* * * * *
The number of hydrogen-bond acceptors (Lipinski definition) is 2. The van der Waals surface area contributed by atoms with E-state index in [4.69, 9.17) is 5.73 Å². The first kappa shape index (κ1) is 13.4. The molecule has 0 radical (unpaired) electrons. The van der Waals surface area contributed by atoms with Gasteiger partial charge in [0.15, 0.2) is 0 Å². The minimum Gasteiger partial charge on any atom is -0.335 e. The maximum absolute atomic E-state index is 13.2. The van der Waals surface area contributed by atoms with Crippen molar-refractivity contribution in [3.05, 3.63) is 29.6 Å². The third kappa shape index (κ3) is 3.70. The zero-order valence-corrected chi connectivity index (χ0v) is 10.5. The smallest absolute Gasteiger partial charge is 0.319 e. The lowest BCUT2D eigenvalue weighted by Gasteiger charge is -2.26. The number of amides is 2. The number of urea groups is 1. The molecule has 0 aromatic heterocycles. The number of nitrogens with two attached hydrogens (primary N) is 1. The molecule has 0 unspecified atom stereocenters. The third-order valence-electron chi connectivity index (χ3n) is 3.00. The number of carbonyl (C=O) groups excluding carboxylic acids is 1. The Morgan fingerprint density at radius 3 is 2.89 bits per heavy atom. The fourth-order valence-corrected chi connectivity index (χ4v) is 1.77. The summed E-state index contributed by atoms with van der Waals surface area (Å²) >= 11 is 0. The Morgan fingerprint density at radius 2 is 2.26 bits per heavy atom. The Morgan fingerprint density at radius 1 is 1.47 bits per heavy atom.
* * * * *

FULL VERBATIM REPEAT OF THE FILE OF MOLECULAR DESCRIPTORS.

The number of hydrogen-bond acceptors (Lipinski definition) is 2. The van der Waals surface area contributed by atoms with E-state index in [4.69, 9.17) is 5.73 Å². The first kappa shape index (κ1) is 13.4. The molecule has 0 radical (unpaired) electrons. The van der Waals surface area contributed by atoms with Gasteiger partial charge in [0.15, 0.2) is 0 Å². The minimum Gasteiger partial charge on any atom is -0.335 e. The maximum absolute atomic E-state index is 13.2. The van der Waals surface area contributed by atoms with Crippen molar-refractivity contribution in [3.05, 3.63) is 29.6 Å². The third kappa shape index (κ3) is 3.70. The zero-order valence-corrected chi connectivity index (χ0v) is 10.5. The smallest absolute Gasteiger partial charge is 0.319 e. The lowest BCUT2D eigenvalue weighted by Gasteiger charge is -2.26. The number of amides is 2. The number of urea groups is 1. The molecule has 0 aromatic heterocycles. The number of nitrogens with two attached hydrogens (primary N) is 1. The molecule has 0 unspecified atom stereocenters. The third-order valence-electron chi connectivity index (χ3n) is 3.00. The number of carbonyl (C=O) groups excluding carboxylic acids is 1. The Morgan fingerprint density at radius 3 is 2.89 bits per heavy atom. The fourth-order valence-corrected chi connectivity index (χ4v) is 1.77. The summed E-state index contributed by atoms with van der Waals surface area (Å²) >= 11 is 0. The Morgan fingerprint density at radius 2 is 2.26 bits per heavy atom. The Morgan fingerprint density at radius 1 is 1.47 bits per heavy atom.